NO: My_________ vaccinated their kid and he had an adverse vaccine reaction and ended up in a mental institution.

YES: My _________ didn’t vaccinate and their kid became blind from the flu.

NO: My ________ did and she had breast infections and couldn’t go out anywhere and her life was basically over because she was miserable as a milk machine.

YES: My ______ used formula and her child had constant ear infections, was always sick,and needed all kinds of therapy for poor brain development because formula has so much crap in it.

Safe Co-Sleeping
NO: My ________ did and she and her husband lost their entire sex life and the husband left her for the housekeeper because he was so starved for attention and love and sex.

YES: My ________ didn’t and their kid is autistic, social anxiety, depression, is violent and needs therapy 3 times a week.

No: My ______ did have their baby boy circumcised and the doctor accidentally amputated part of the baby’s penis.

YES: My _____ didn’t have their baby boy circumcised and their son got penis cancer.

Natural Childbirth (with no medication) and/or Vaginal Childbirth
NO: My ______ didn’t take any painkillers; she said she would have preferred to die, it was so painful and horrible, and she never wanted to have sex again or have more kids, and her husband left her. And my _______ had a vaginal (non-C-section) birth and said her vagina will never be the same and her husband won’t have sex with her and he left her for her best friend.

YES: My ________ took the epidural and the baby wouldn’t descend; they had to try a forceps delivery but that didn’t work either and she couldn’t feel anything to push… then they pumped her full of saline so she couldn’t breastfeed and she had to have an emergency C-section and there were complications and she spent four weeks in the hospital.

These are some of the most controversial examples, but I also hear people getting all angry and anecdotal about which brand of stroller to use, which diapers to use, which baby shoes to buy and what school to send their kids to.

We all make different choices. Breastfeeding as all primates do is the globally-recognized way to feed a human (by the World Health Organization, the American Academy of Pediatrics, etc), but we all get to make choices about what we want to do because we are human and we have different opinions and we are allowed to exercise them. And we all do the best we can with the education, support and resources available to us.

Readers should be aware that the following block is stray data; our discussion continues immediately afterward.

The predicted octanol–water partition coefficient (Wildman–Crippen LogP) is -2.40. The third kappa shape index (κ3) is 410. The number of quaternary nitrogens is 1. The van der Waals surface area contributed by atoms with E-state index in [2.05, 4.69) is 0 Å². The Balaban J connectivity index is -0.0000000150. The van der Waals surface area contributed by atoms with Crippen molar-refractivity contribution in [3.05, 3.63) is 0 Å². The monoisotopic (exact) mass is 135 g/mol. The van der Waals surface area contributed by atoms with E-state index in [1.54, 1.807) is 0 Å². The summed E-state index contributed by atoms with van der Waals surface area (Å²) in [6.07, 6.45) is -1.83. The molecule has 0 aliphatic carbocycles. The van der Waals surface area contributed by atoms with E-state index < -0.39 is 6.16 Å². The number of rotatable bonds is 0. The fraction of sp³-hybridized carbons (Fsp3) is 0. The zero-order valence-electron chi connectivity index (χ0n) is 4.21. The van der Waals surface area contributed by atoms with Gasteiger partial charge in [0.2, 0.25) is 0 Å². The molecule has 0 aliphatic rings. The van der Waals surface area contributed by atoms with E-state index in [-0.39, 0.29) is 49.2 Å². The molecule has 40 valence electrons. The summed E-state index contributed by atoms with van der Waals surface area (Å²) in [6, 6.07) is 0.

We don’t need to use statistical outliers and extreme exceptions — death, disfigurement, divorce — as evidence that our opinions are justified. If you have had personal tragedy, of course you can — and should — use that information to inform your choices and share it with others. But as parents, we need to realize that statistically speaking, husbands don’t leave women who have had vaginal births, and penises don’t routinely get amputated when a circumcision is performed. Exceptions to the rules are not new rules.

I implore parents to get real answers to their questions rather than relying on internet searches and the fear-mongering that this sometimes leads to. Talk to your pediatrician and don’t be afraid to ask difficult questions. Don’t be afraid to get second opinions. Be open to other’s experiences, especially when they challenge what “everyone” is doing (such as the natural birth/breastfeeding/stop buying tons of expensive toys and gadgets and cleaning products camp I am a part of). And don’t rely on anecdotes to support your decisions when cold, hard facts are out there. Warning: sometimes they are in books so it might be time to renew your library membership!